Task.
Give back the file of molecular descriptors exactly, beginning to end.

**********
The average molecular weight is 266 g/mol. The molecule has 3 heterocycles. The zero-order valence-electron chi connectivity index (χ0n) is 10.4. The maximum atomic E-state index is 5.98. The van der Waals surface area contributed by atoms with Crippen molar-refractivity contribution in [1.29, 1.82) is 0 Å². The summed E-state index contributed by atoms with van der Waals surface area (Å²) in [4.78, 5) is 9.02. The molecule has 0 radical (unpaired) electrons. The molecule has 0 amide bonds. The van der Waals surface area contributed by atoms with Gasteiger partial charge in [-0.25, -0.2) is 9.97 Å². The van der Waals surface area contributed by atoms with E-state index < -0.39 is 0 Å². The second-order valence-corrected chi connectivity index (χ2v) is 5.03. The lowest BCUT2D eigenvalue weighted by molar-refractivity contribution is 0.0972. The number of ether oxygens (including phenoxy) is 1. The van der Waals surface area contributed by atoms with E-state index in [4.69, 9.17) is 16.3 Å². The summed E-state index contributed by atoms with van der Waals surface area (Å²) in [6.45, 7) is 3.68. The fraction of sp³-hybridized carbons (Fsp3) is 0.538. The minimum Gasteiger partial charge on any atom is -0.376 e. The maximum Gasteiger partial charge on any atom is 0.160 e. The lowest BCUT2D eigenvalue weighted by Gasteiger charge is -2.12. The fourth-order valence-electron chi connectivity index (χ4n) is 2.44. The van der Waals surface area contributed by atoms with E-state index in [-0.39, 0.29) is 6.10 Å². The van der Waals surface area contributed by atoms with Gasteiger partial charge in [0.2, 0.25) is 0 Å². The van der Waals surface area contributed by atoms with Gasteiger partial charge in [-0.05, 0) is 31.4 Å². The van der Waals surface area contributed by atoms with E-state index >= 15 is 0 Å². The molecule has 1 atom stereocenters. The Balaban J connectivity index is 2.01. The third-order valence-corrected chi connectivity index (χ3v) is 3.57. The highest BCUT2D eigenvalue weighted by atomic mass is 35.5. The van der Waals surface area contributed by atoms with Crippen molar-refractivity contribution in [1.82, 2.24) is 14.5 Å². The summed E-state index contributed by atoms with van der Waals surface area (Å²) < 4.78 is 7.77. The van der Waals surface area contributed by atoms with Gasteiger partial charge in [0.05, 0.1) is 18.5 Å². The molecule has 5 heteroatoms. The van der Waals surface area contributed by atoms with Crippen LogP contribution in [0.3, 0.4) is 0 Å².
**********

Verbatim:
The average molecular weight is 266 g/mol. The molecule has 3 heterocycles. The zero-order valence-electron chi connectivity index (χ0n) is 10.4. The maximum atomic E-state index is 5.98. The van der Waals surface area contributed by atoms with Crippen molar-refractivity contribution in [1.29, 1.82) is 0 Å². The summed E-state index contributed by atoms with van der Waals surface area (Å²) in [4.78, 5) is 9.02. The molecule has 0 radical (unpaired) electrons. The molecule has 0 amide bonds. The van der Waals surface area contributed by atoms with Gasteiger partial charge in [-0.25, -0.2) is 9.97 Å². The van der Waals surface area contributed by atoms with E-state index < -0.39 is 0 Å². The second-order valence-corrected chi connectivity index (χ2v) is 5.03. The lowest BCUT2D eigenvalue weighted by molar-refractivity contribution is 0.0972. The number of ether oxygens (including phenoxy) is 1. The van der Waals surface area contributed by atoms with E-state index in [4.69, 9.17) is 16.3 Å². The summed E-state index contributed by atoms with van der Waals surface area (Å²) in [6.45, 7) is 3.68. The fraction of sp³-hybridized carbons (Fsp3) is 0.538. The minimum Gasteiger partial charge on any atom is -0.376 e. The maximum Gasteiger partial charge on any atom is 0.160 e. The lowest BCUT2D eigenvalue weighted by Gasteiger charge is -2.12. The fourth-order valence-electron chi connectivity index (χ4n) is 2.44. The van der Waals surface area contributed by atoms with E-state index in [-0.39, 0.29) is 6.10 Å². The van der Waals surface area contributed by atoms with Gasteiger partial charge in [0.2, 0.25) is 0 Å². The van der Waals surface area contributed by atoms with Gasteiger partial charge in [-0.05, 0) is 31.4 Å². The van der Waals surface area contributed by atoms with E-state index >= 15 is 0 Å². The molecule has 1 atom stereocenters. The Balaban J connectivity index is 2.01. The third-order valence-corrected chi connectivity index (χ3v) is 3.57. The highest BCUT2D eigenvalue weighted by atomic mass is 35.5. The van der Waals surface area contributed by atoms with Crippen molar-refractivity contribution in [1.82, 2.24) is 14.5 Å². The summed E-state index contributed by atoms with van der Waals surface area (Å²) < 4.78 is 7.77. The van der Waals surface area contributed by atoms with Gasteiger partial charge in [0.05, 0.1) is 18.5 Å². The molecule has 5 heteroatoms. The van der Waals surface area contributed by atoms with Crippen LogP contribution in [0.3, 0.4) is 0 Å².